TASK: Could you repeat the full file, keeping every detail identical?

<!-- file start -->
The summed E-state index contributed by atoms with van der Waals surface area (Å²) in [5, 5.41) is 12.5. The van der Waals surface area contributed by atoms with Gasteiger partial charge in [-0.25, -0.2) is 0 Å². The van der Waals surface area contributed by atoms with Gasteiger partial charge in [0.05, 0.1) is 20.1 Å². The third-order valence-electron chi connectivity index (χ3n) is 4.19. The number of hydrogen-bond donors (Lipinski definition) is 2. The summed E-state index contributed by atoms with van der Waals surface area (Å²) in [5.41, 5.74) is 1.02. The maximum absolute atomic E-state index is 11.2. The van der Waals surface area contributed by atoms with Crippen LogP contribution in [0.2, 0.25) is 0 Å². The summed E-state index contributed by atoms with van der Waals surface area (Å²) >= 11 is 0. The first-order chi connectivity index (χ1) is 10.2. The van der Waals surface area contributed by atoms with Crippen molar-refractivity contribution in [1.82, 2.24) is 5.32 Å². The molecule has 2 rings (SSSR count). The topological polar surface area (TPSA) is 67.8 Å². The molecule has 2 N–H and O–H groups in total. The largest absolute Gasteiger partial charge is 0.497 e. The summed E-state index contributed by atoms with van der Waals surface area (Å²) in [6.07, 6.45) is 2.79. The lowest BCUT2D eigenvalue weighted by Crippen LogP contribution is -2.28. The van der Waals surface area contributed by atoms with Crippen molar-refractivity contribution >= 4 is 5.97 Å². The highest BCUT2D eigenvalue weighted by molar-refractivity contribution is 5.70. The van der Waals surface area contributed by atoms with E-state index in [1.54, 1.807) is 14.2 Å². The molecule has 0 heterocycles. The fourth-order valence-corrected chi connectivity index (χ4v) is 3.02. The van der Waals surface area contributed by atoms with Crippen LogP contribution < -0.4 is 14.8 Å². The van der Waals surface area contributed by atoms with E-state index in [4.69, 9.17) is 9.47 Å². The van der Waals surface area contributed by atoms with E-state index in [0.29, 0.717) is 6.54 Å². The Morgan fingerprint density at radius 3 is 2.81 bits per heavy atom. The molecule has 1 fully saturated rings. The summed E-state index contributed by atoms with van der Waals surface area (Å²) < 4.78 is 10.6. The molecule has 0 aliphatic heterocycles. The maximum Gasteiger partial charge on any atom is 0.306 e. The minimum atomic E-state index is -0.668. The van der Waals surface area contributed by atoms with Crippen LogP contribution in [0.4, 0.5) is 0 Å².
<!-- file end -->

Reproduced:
The summed E-state index contributed by atoms with van der Waals surface area (Å²) in [5, 5.41) is 12.5. The van der Waals surface area contributed by atoms with Gasteiger partial charge in [-0.25, -0.2) is 0 Å². The van der Waals surface area contributed by atoms with Gasteiger partial charge in [0.05, 0.1) is 20.1 Å². The third-order valence-electron chi connectivity index (χ3n) is 4.19. The number of hydrogen-bond donors (Lipinski definition) is 2. The summed E-state index contributed by atoms with van der Waals surface area (Å²) in [5.41, 5.74) is 1.02. The maximum absolute atomic E-state index is 11.2. The van der Waals surface area contributed by atoms with Crippen LogP contribution in [0.2, 0.25) is 0 Å². The summed E-state index contributed by atoms with van der Waals surface area (Å²) >= 11 is 0. The first-order chi connectivity index (χ1) is 10.2. The van der Waals surface area contributed by atoms with Crippen molar-refractivity contribution in [1.82, 2.24) is 5.32 Å². The molecule has 2 rings (SSSR count). The topological polar surface area (TPSA) is 67.8 Å². The molecule has 2 N–H and O–H groups in total. The largest absolute Gasteiger partial charge is 0.497 e. The summed E-state index contributed by atoms with van der Waals surface area (Å²) in [6.07, 6.45) is 2.79. The lowest BCUT2D eigenvalue weighted by Crippen LogP contribution is -2.28. The van der Waals surface area contributed by atoms with Crippen molar-refractivity contribution >= 4 is 5.97 Å². The highest BCUT2D eigenvalue weighted by molar-refractivity contribution is 5.70. The van der Waals surface area contributed by atoms with E-state index in [1.54, 1.807) is 14.2 Å². The molecule has 0 heterocycles. The fourth-order valence-corrected chi connectivity index (χ4v) is 3.02. The van der Waals surface area contributed by atoms with Crippen LogP contribution < -0.4 is 14.8 Å². The van der Waals surface area contributed by atoms with E-state index in [4.69, 9.17) is 9.47 Å². The van der Waals surface area contributed by atoms with E-state index in [0.29, 0.717) is 6.54 Å². The Morgan fingerprint density at radius 3 is 2.81 bits per heavy atom. The molecule has 1 fully saturated rings. The summed E-state index contributed by atoms with van der Waals surface area (Å²) < 4.78 is 10.6. The molecule has 0 aliphatic heterocycles. The maximum Gasteiger partial charge on any atom is 0.306 e. The minimum atomic E-state index is -0.668. The van der Waals surface area contributed by atoms with Crippen LogP contribution in [0.4, 0.5) is 0 Å².